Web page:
With the sea glistening in the distance, the gull headed upwards to glide down towards the coast. It didn’t know that Marvin was inside one of the chips but what it did know was that it loved chips and other seagulls could smell chips from a mile off. It was just then that a hoard of other gulls smelt the goodness and decided that they too wanted chips for lunch. The holiday makers below, sat with reddened skin, chomping on flavoured ice lollies whilst a small boy got told off for not saying thank you when his granny bought him a choc ice. To a seagull, saying please and thank you is a strange idea so the hoard didn’t hang about but flew straight at the chips, pecking away at the small portion hanging out of each side of the yellow beak. As they snatched tiny chunks of chips, poor Marvin was dropped and fell to earth. His fall was broken by a soft mush of bodies. Bodies very similar to his own.

 

Marvin had fallen by the side of a lake on the green near the sea front. The lake wasn’t very big but it was big enough to attract fishermen. They would spend their weekends sitting and watching their rods. Hoping for a bite. By their side they would have a box of worms to tempt the hungry fish. As Marvin lay there looking up at the sky, he saw a large, dirty hand come into view. Without warning he was plucked out of the bait box and tied in a knot around the hook on the end of the fisherman’s line. The angler stood up and raised his rod over his shoulder ready to cast his line. With a huge swoosh he flung the rod forward, sending the line high into the pale blue sky. As he snapped the rod back, the knot in Marvin’s body came undone and the poor little worm went flying off the hook landing on the roof of the passing number 68 bus. The bus turned the corner and headed off back towards town leaving the fisherman to wonder where his worm had gone.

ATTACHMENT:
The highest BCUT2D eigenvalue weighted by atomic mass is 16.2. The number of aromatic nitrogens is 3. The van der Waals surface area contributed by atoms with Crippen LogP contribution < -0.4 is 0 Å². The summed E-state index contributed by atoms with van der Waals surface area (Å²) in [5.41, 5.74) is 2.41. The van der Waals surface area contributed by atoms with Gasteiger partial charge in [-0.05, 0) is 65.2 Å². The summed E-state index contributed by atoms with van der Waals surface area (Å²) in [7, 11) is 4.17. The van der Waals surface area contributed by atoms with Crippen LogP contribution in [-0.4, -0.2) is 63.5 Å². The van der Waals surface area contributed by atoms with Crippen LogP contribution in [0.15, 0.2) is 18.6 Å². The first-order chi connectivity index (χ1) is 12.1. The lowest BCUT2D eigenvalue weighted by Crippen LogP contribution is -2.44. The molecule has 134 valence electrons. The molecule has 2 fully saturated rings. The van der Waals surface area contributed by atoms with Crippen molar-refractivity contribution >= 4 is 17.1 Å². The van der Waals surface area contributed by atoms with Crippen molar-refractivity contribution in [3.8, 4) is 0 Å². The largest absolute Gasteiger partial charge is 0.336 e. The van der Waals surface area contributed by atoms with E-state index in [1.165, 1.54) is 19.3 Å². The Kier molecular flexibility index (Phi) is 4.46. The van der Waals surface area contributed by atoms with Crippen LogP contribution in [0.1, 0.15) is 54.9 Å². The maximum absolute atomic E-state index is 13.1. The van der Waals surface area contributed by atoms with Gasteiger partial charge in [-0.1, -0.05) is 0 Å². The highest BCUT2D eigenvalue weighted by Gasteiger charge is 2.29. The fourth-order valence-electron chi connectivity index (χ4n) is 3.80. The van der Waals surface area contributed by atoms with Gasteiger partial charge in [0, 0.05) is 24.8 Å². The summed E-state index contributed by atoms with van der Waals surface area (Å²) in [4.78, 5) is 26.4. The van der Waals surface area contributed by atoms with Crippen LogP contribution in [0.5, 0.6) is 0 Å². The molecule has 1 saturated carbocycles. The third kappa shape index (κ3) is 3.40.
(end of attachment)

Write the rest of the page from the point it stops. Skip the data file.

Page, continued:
The bus sped up the road leading away from the salty air of the coast. After driving for approaching ten minutes, winding its way around lots of narrow streets with tall houses, the bus came upon the depot. The bus waited for the depot gates to open and Marvin gave a tired wiggle. It had been an eventful day. He would soon wish he had kept still. His wiggle caught the eye of a shadowy black figure flying overhead. The crow had been hungry since morning when it had been scared off from its breakfast by a lock keepers cat. It flew in low from the front of the bus and made a grab for the worm as it passed over the top of the tall, red people carrier. Marvin closed his eyes and hoped that it would be over soon. He was tired. The crow decided it would be better to eat the juicy worm in its nest rather than lose it again. It flew up over the row of trees and above a row of houses. In the next road it headed towards the tree in which its nest sat, as it neared the tree, a car rounded the corner at the end of the street. It was the same car that had let out a huge BANG that morning but the crow didn’t remember the car. The crow passed over the top just as the car let out another BANG whilst coming to a stop. The crow panicked and dropped its tasty tubular treat. Yet again, Marvin found himself tumbling from the air and towards the ground. He landed on a path leading up to a house just as a little boy named Evan got out of his dad’s car. Evan waited by the side of his car for his dad to join him on the pavement and then they headed to the front door together, hand in hand. As they walked Evan saw something out of the corner of his eye and he stopped to have a look. Gazing down at the path he saw a tired little Marvin, too tired to wiggle. “Dad! Can I have a pet worm?” asked Evan.

“No son. Worms don’t do anything exciting. See, look at that worm, it’s been there all day long doing nothing.” Marvin gave a tiny worm smile and wriggled off towards the long grass and a much deserved, good night’s sleep. 

 

The end...hopefully

 

Copyright 2015

Ryan Stapleton